Fantastic Four Poster #62 Puppet Master by Jack Kirby


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The Puppet Master (real name Phillip Masters) is a supervillain that appears in comic books published by Marvel Comics. He is also father to Alicia Masters.

The Puppet Master uses radioactive clay to make puppets of people that he can then control, attaching them to strings and moving them as puppets; presumably he has some sort of psionic ability that enables him to do this. He has a deep hatred of the Thing, who is romantically interested in his stepdaughter, Alicia Masters. He once tried to take over the world but was thwarted in this effort by the Fantastic Four.

His first appearance was in Fantastic Four volume 1 #8 (November 1962), and he was created by Stan Lee and Jack Kirby. His origin was told in Marvel Team-Up volume 1 #6 (January 1973).

The Puppet Master has no revealed superhuman abilities, but he possesses a genius-level intellect and was once a brilliant biologist with a doctorate in biology. He is an extremely talented craftsman and very gifted in experimental science. His greatest strength was his ability to create extremely lifelike marionette puppets with extreme speed that he modeled after real people. Through intense concentration, he is able to control the physical actions of anyone after whom he models one of his puppets. How he did this was never adequately explained other than he used some type of special radioactive mixture. The clay he used in this mixture was magical, slightly radioactive, and came from a remote area near Wundagore Mountain, Transia, site of the prison of the elder god Chthon. The Puppet Master may have some type of psionic ability which complimented this process, enabling him to control his victims, although the process may be entirely the result of the magical properties of the clay. He cannot control the actions of essentially mindless creatures, and his control can be broken by beings with supremely strong will-power. His control is limited to one person at a time, and the degree of control decreases with the distance from the person controlled.

Jack Kirby (August 28, 1917 – February 6, 1994), born Jacob Kurtzberg, was an American comic book artist, writer and editor regarded by historians and fans as one of the major innovators and most influential creators in the comic book medium. He and writer-editor Stan Lee co-created many of Marvel’s major characters, including the Fantastic Four, the X-Men, and the Hulk. Despite the high sales and critical acclaim of the Lee-Kirby titles, Kirby felt treated unfairly, and left the company in 1970 for rival DC. In 1987 he was one of the three inaugural inductees of the Will Eisner Comic Book Hall of Fame.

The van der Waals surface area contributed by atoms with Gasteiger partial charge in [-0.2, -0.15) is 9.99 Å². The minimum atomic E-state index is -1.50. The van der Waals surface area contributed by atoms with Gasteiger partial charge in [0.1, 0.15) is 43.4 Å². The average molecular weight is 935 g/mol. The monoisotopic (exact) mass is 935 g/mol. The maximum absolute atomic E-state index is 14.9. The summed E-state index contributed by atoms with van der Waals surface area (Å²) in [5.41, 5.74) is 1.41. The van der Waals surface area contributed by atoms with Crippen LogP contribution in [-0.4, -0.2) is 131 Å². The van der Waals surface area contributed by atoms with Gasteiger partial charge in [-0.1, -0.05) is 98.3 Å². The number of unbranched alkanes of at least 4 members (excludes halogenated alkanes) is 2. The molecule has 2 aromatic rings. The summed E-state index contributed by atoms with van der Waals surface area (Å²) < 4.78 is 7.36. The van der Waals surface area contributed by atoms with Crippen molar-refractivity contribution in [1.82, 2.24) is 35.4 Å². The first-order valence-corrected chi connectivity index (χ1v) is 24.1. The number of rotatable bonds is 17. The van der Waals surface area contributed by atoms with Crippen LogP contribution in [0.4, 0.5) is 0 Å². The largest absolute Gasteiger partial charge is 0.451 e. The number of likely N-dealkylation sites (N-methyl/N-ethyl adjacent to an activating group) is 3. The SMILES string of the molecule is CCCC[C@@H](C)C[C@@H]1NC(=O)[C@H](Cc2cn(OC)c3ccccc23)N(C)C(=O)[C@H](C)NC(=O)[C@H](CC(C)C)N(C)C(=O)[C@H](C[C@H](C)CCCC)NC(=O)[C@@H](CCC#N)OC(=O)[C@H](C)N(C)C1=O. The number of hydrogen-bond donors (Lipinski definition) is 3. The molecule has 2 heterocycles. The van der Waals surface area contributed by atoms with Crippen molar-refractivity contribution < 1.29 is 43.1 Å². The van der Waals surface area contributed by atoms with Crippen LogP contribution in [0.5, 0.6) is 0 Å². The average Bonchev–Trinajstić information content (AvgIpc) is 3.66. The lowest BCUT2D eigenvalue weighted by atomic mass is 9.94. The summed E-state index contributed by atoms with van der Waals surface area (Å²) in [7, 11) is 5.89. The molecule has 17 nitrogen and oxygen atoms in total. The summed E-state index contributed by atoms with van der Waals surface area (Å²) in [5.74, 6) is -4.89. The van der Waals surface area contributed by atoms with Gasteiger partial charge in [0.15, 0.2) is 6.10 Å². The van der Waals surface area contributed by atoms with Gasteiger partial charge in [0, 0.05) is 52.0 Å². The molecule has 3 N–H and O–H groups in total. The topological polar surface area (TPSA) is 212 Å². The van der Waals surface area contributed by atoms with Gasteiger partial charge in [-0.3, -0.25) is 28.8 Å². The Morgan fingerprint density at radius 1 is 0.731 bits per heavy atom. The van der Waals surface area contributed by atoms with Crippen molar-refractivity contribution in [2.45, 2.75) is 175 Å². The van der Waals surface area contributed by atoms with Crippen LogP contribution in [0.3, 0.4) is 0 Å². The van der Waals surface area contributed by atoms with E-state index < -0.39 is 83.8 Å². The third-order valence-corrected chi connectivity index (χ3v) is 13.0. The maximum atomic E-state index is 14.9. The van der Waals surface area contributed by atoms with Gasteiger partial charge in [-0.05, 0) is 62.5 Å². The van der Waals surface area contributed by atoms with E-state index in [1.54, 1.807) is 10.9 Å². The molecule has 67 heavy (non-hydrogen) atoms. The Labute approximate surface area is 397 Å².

For almost a decade, Kirby provided Marvel’s house style, co-creating with Stan Lee many of the Marvel characters and designing their visual motifs. At Lee’s request, he often provided new-to-Marvel artists “breakdown” layouts, over which they would pencil in order to become acquainted with the Marvel look. As artist Gil Kane described: “Jack was the single most influential figure in the turnaround in Marvel’s fortunes from the time he rejoined the company … It wasn’t merely that Jack conceived most of the characters that are being done, but … Jack’s point of view and philosophy of drawing became the governing philosophy of the entire publishing company and, beyond the publishing company, of the entire field … Marvel took Jack and used him as a primer. They would get artists … and they taught them the ABCs, which amounted to learning Jack Kirby. … Jack was like the Holy Scripture and they simply had to follow him without deviation. That’s what was told to me … It was how they taught everyone to reconcile all those opposing attitudes to one single master point of view.”

Highlights other than the Fantastic Four include: the Hulk, Thor, Iron Man, the original X-Men, Doctor Doom, Uatu the Watcher, Magneto, Ego the Living Planet, the Inhumans and their hidden city of Attilan, and the Black Panther, comics’ first known black superhero—and his African nation of Wakanda. Kirby drew the first Spider-Man story intended for publication in Amazing Fantasy #15 but Stan Lee chose to have Steve Ditko redraw the story. Lee and Kirby gathered several of their newly created characters together into the team title The Avengers and would revive characters from the 1940s such as the Sub-Mariner, Captain America, and Ka-Zar. The story frequently cited as Lee and Kirby’s finest achievement is the three-part “The Galactus Trilogy” that began in Fantastic Four #48 (March 1966), chronicling the arrival of Galactus, a cosmic giant who wanted to devour the planet, and his herald, the Silver Surfer.

Near mint condition.